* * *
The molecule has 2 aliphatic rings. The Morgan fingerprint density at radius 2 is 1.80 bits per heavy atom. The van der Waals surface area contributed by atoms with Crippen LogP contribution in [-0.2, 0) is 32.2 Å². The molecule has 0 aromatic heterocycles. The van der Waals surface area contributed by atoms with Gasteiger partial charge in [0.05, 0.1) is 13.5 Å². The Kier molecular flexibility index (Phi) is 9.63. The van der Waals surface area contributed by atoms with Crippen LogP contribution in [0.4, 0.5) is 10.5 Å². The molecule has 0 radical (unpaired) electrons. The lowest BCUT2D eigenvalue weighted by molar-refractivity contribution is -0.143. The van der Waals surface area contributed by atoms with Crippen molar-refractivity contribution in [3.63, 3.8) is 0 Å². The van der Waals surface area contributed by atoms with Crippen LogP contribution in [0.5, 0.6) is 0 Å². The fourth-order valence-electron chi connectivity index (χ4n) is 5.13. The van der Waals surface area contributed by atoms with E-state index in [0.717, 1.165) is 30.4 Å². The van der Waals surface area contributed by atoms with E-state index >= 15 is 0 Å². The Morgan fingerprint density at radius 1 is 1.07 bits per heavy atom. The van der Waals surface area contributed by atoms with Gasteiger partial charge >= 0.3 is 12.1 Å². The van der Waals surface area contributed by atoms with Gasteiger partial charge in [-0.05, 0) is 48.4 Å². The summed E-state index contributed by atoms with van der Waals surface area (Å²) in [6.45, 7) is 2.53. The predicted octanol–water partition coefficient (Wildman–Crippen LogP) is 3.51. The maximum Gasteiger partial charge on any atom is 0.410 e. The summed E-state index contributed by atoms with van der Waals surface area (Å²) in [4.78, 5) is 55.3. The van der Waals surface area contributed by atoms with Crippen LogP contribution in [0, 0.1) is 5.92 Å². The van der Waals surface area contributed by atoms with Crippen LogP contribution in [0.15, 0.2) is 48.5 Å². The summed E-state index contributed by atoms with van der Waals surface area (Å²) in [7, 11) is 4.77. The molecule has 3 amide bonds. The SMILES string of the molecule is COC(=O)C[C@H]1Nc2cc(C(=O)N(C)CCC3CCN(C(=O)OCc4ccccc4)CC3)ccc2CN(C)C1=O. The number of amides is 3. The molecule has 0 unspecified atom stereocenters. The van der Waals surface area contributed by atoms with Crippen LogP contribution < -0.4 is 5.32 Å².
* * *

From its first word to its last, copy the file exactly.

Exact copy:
The molecule has 2 aliphatic rings. The Morgan fingerprint density at radius 2 is 1.80 bits per heavy atom. The van der Waals surface area contributed by atoms with Crippen LogP contribution in [-0.2, 0) is 32.2 Å². The molecule has 0 aromatic heterocycles. The van der Waals surface area contributed by atoms with Gasteiger partial charge in [0.05, 0.1) is 13.5 Å². The Kier molecular flexibility index (Phi) is 9.63. The van der Waals surface area contributed by atoms with Crippen LogP contribution in [0.4, 0.5) is 10.5 Å². The molecule has 0 radical (unpaired) electrons. The lowest BCUT2D eigenvalue weighted by molar-refractivity contribution is -0.143. The van der Waals surface area contributed by atoms with Crippen molar-refractivity contribution in [3.63, 3.8) is 0 Å². The van der Waals surface area contributed by atoms with Crippen LogP contribution in [0.5, 0.6) is 0 Å². The fourth-order valence-electron chi connectivity index (χ4n) is 5.13. The van der Waals surface area contributed by atoms with E-state index in [0.717, 1.165) is 30.4 Å². The van der Waals surface area contributed by atoms with E-state index >= 15 is 0 Å². The Morgan fingerprint density at radius 1 is 1.07 bits per heavy atom. The van der Waals surface area contributed by atoms with Gasteiger partial charge >= 0.3 is 12.1 Å². The van der Waals surface area contributed by atoms with Gasteiger partial charge in [-0.05, 0) is 48.4 Å². The summed E-state index contributed by atoms with van der Waals surface area (Å²) in [6.45, 7) is 2.53. The predicted octanol–water partition coefficient (Wildman–Crippen LogP) is 3.51. The maximum Gasteiger partial charge on any atom is 0.410 e. The summed E-state index contributed by atoms with van der Waals surface area (Å²) in [4.78, 5) is 55.3. The van der Waals surface area contributed by atoms with Crippen LogP contribution in [0, 0.1) is 5.92 Å². The van der Waals surface area contributed by atoms with Crippen LogP contribution in [0.15, 0.2) is 48.5 Å². The summed E-state index contributed by atoms with van der Waals surface area (Å²) in [7, 11) is 4.77. The molecule has 3 amide bonds. The SMILES string of the molecule is COC(=O)C[C@H]1Nc2cc(C(=O)N(C)CCC3CCN(C(=O)OCc4ccccc4)CC3)ccc2CN(C)C1=O. The number of amides is 3. The molecule has 0 unspecified atom stereocenters. The van der Waals surface area contributed by atoms with Crippen LogP contribution < -0.4 is 5.32 Å².